Gamesa has faced long-running technical problems with its onshore wind turbines, which have cost huge sums to fix
Frankfurt (Germany) (AFP) - Siemens Energy reported a 4.59-billion-euro ($5-billion) annual loss Wednesday, dragged down by a crisis in its wind power unit, a day after a government-backed rescue package was unveiled for the German group.
The company’s huge loss in the 2022-2023 financial year was far larger than a loss of several hundred million euros the year before.
While large parts of its wide range of businesses, such as those related to gas and power grids, were healthy, the results were hit by the crisis in its Gamesa wind power subsidiary.
Gamesa has faced long-running technical problems with its onshore wind turbines, which have cost huge sums to fix.
“The wind business remains a major challenge and has led to the net loss in 2023,” said the company.
Gamesa is only expected to break even in financial year 2026, and it will impact the group’s performance in the “near to mid-term,” it said. Still, Siemens Energy expects to return to a net profit of 1 billion euros next year. Revenue in its past financial year rose 7 percent to 31 billion euros, and it said it expects to post similar growth the following year. Siemens Energy runs its financial year from October to September, and the annual results were announced a day after a 15-billion-euro, state-backed rescue deal was unveiled after weeks of talks.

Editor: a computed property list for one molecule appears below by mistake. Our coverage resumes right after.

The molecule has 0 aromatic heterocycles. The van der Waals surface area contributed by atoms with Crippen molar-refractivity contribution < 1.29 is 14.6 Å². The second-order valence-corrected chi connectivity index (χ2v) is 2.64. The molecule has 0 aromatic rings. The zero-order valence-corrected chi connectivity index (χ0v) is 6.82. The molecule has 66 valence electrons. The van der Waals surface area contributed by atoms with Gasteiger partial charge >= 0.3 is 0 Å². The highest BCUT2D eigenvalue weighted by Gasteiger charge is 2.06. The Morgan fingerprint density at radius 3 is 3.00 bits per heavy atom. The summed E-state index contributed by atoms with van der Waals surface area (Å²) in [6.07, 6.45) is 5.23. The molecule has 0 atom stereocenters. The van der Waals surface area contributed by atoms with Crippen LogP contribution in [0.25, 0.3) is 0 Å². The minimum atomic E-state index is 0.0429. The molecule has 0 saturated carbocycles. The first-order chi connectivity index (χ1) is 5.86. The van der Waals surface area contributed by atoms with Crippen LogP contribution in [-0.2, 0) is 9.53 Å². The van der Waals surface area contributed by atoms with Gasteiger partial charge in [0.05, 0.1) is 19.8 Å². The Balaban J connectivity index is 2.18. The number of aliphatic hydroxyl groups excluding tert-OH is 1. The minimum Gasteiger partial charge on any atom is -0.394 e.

The deal involves providing “guarantees” to Siemens Energy to allow it continue financing major long-term projects.
The economy ministry announced it would grant the company 7.5 billion euros worth of guarantees, and others involved included private banks as well as the larger Siemens conglomerate, which is a major shareholder in Siemens Energy.
Siemens Energy was spun out of Siemens in 2020. In 2022, Siemens Energy spent 4 billion euros to take full control of Gamesa, which was already having difficulties. Siemens Energy shares jumped 8.8 percent Wednesday on the Frankfurt Stock Exchange but they remain down 35 percent for the year.